I do not anywhere know a statement regarding the nature of the revelation of God’s wrath that is more complete or accurate than this statement by Haldane. Yet, in Romans 1, Paul’s point is that the wrath of God is revealed to us chiefly in the debilitating downward drag of sin upon our lives. We think when we sin that we can sin “just a little bit.” But we cannot! Sin captures us and pulls us down inexorably, until—if we are allowed to continue in sin long enough—we end up calling what is good, evil and what is evil, good. And we perish utterly!

This means that the moral turmoil and chaos of the world, including our own personal world, is evidence that the wrath of God is no fiction. This is something to be gravely concerned about.

Wrath Deserved

In Romans 2:5, Paul has other things to say about wrath, and his first point is that the wrath of God toward the sin of men and women is deserved. That should be perfectly evident by now, of course—at least if we have understood the argument of Romans 1. God’s wrath is deserved, because our ignorance of God is a willful ignorance and our refusal to seek him out and worship him is a willful refusal. We have already seen that God has revealed his existence and power in nature and that this alone should be sufficient to lead every man, woman, and child on the face of the earth to give thanks to God. But we do not do it, and the fact that we do not do it is proof that we do not want to.

But the case is even stronger than this, which is what Paul is chiefly teaching in chapter 2. Romans 1 declared God’s wrath on the basis of the evidence for the existence of God in nature, which we refuse to acknowledge. Chapter 2 goes beyond this, with verse 5, our text here, speaking of the wrath of God as coming to us because of our stubborn refusal to repent.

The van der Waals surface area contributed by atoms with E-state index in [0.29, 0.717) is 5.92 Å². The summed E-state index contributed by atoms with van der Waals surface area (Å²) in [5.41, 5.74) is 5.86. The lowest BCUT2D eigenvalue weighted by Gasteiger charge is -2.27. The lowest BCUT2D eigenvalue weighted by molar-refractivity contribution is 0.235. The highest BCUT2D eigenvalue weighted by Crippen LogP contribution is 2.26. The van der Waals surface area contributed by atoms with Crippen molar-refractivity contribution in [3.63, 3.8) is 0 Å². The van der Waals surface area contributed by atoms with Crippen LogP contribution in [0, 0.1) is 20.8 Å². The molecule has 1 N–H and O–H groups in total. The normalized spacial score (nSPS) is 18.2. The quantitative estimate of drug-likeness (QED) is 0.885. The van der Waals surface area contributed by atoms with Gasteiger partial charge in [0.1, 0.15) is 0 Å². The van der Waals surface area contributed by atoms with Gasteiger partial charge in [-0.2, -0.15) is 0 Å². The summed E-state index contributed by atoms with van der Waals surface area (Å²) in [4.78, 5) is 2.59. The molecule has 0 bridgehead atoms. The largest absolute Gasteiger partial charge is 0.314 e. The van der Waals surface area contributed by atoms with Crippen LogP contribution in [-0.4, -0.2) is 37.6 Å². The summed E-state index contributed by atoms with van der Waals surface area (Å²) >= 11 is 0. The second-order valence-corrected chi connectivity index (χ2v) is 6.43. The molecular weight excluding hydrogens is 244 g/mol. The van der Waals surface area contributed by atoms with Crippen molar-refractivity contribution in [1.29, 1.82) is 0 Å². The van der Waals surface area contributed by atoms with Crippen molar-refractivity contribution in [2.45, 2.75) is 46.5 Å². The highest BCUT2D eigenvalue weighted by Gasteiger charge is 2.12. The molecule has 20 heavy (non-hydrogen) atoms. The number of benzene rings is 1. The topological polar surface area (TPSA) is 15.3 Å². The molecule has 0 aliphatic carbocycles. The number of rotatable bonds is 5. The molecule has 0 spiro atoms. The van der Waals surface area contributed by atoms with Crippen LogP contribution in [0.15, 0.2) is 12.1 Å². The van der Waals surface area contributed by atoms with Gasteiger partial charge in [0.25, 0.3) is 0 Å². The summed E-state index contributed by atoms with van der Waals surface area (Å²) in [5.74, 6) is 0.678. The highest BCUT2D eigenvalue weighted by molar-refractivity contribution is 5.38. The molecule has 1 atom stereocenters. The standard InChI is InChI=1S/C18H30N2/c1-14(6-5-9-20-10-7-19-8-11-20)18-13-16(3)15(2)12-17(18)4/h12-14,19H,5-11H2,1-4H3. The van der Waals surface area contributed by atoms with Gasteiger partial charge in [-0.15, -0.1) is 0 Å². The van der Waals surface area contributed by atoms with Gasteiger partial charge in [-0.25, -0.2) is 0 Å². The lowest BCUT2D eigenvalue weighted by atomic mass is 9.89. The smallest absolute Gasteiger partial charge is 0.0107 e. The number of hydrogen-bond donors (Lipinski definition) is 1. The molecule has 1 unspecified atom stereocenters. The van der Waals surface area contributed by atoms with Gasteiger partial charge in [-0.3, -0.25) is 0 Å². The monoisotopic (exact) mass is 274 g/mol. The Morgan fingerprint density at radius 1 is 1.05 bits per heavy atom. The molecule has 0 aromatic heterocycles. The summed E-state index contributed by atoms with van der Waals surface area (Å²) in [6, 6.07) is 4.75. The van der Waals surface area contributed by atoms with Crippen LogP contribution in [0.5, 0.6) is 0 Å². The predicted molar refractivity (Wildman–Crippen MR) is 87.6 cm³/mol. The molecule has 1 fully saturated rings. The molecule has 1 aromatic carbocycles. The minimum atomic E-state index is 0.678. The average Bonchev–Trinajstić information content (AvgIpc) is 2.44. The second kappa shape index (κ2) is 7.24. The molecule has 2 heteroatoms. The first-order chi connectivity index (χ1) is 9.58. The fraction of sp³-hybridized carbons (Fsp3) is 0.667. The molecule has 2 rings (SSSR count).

The word repent takes us back to verse 4. For in that verse Paul has spoken of two paths open to human beings as a result of God’s kindness, tolerance, and patience. One path is the path of contempt for God’s blessings. The other path, the one Paul recommends, is repentance. Paul argues that the kindness, tolerance, and patience of God are to lead us to repentance. But will this happen? Is it happening now? The answer appears in verse 5, where Paul speaks of our “stubborn” and “unrepentant” hearts. Apparently, the kindness, tolerance, and patience of God do not have the effect by themselves of leading men and women to repentance. On the contrary, those who have already suppressed the truth about God revealed in nature now add to their evil a hardening of their hearts against the kindnesses that have been bestowed upon them for their good.

So the wrath of God against the race is deserved on two counts: (1) we have rejected the natural revelation; and (2) we have shown contempt for God’s patience and kind acts.

Wrath Proportionate to Sin

In my judgment, the most important teaching in this verse is that the wrath of God is proportionate to human sin, in the sense that those who sin much will be punished much and that those who sin less will be punished less. This has been a problem for some Christian people who have thought of hell’s punishments as being poured out on unbelievers only because of their adamant refusal to accept Jesus Christ. Since that sin—a great sin, to be sure—seems to be the same for everybody, the punishments of hell should be equal, such persons feel.

But this is not correct. For one thing, even the basic premise is in error, for not everyone has a chance to hear of Jesus Christ, and therefore not all will be punished for refusing to believe on him. We saw this in our study of Romans 1, when we dealt with whether it is just for God to condemn those who, like the natives in a far-off island jungle, have never had a chance to hear the gospel. We saw there that God does not condemn people for failing to do what they did not even know they should do, but rather for failing to follow the revelation they do have. The native is condemned, not for failing to believe on Jesus, about whom he has never heard, but for failing to seek God out on the basis of the revelation of God found in nature.